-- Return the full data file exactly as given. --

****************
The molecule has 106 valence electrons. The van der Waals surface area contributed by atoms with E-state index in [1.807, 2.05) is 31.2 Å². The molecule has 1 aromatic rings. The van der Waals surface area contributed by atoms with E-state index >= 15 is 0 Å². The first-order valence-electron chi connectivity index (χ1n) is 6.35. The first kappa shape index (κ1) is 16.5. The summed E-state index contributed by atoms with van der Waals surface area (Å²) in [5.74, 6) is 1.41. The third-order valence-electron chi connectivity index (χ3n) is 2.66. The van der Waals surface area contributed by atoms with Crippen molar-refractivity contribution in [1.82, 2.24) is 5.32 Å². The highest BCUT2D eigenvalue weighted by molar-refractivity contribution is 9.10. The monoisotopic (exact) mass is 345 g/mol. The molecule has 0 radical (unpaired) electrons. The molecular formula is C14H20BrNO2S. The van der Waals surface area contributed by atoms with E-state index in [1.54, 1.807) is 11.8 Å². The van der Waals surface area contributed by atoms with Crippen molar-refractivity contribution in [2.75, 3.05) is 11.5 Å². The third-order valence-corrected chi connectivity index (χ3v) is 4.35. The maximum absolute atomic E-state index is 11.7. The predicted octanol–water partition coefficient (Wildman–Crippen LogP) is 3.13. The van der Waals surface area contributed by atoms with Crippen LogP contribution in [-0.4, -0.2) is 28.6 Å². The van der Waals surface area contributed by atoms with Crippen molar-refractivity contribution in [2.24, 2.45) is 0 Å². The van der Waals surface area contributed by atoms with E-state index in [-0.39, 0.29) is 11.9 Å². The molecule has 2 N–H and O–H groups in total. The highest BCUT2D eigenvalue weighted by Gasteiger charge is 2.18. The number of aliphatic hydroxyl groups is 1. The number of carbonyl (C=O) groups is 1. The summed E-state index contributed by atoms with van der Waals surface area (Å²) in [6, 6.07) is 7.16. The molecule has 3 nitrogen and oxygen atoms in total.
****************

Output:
The molecule has 106 valence electrons. The van der Waals surface area contributed by atoms with E-state index in [1.807, 2.05) is 31.2 Å². The molecule has 1 aromatic rings. The van der Waals surface area contributed by atoms with E-state index >= 15 is 0 Å². The first-order valence-electron chi connectivity index (χ1n) is 6.35. The first kappa shape index (κ1) is 16.5. The summed E-state index contributed by atoms with van der Waals surface area (Å²) in [5.74, 6) is 1.41. The third-order valence-electron chi connectivity index (χ3n) is 2.66. The van der Waals surface area contributed by atoms with Crippen molar-refractivity contribution in [1.82, 2.24) is 5.32 Å². The highest BCUT2D eigenvalue weighted by molar-refractivity contribution is 9.10. The monoisotopic (exact) mass is 345 g/mol. The molecule has 0 radical (unpaired) electrons. The molecular formula is C14H20BrNO2S. The van der Waals surface area contributed by atoms with E-state index in [1.54, 1.807) is 11.8 Å². The van der Waals surface area contributed by atoms with Crippen molar-refractivity contribution in [2.75, 3.05) is 11.5 Å². The third-order valence-corrected chi connectivity index (χ3v) is 4.35. The maximum absolute atomic E-state index is 11.7. The predicted octanol–water partition coefficient (Wildman–Crippen LogP) is 3.13. The van der Waals surface area contributed by atoms with Crippen LogP contribution in [-0.4, -0.2) is 28.6 Å². The van der Waals surface area contributed by atoms with Crippen molar-refractivity contribution in [2.24, 2.45) is 0 Å². The van der Waals surface area contributed by atoms with E-state index in [-0.39, 0.29) is 11.9 Å². The molecule has 2 N–H and O–H groups in total. The highest BCUT2D eigenvalue weighted by Gasteiger charge is 2.18. The number of aliphatic hydroxyl groups is 1. The number of carbonyl (C=O) groups is 1. The summed E-state index contributed by atoms with van der Waals surface area (Å²) in [6, 6.07) is 7.16. The molecule has 3 nitrogen and oxygen atoms in total.